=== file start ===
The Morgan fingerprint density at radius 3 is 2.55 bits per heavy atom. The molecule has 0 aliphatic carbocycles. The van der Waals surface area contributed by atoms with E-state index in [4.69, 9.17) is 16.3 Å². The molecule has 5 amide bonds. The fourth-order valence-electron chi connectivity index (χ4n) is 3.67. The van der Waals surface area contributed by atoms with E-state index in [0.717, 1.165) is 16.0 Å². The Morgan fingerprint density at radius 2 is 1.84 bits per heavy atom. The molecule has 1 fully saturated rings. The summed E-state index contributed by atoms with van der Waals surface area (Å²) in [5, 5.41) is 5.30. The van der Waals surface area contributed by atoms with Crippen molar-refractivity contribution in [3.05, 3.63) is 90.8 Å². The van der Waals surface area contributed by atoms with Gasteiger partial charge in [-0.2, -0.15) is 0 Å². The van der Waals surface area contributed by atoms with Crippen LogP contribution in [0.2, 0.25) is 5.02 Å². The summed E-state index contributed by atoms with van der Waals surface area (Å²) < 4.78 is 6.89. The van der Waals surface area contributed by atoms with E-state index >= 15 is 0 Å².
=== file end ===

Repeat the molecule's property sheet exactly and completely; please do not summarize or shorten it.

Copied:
The Morgan fingerprint density at radius 3 is 2.55 bits per heavy atom. The molecule has 0 aliphatic carbocycles. The van der Waals surface area contributed by atoms with E-state index in [4.69, 9.17) is 16.3 Å². The molecule has 5 amide bonds. The fourth-order valence-electron chi connectivity index (χ4n) is 3.67. The van der Waals surface area contributed by atoms with E-state index in [0.717, 1.165) is 16.0 Å². The Morgan fingerprint density at radius 2 is 1.84 bits per heavy atom. The molecule has 1 fully saturated rings. The summed E-state index contributed by atoms with van der Waals surface area (Å²) in [5, 5.41) is 5.30. The van der Waals surface area contributed by atoms with Crippen molar-refractivity contribution in [3.05, 3.63) is 90.8 Å². The van der Waals surface area contributed by atoms with Gasteiger partial charge in [-0.2, -0.15) is 0 Å². The van der Waals surface area contributed by atoms with Crippen LogP contribution in [0.2, 0.25) is 5.02 Å². The summed E-state index contributed by atoms with van der Waals surface area (Å²) < 4.78 is 6.89. The van der Waals surface area contributed by atoms with E-state index >= 15 is 0 Å².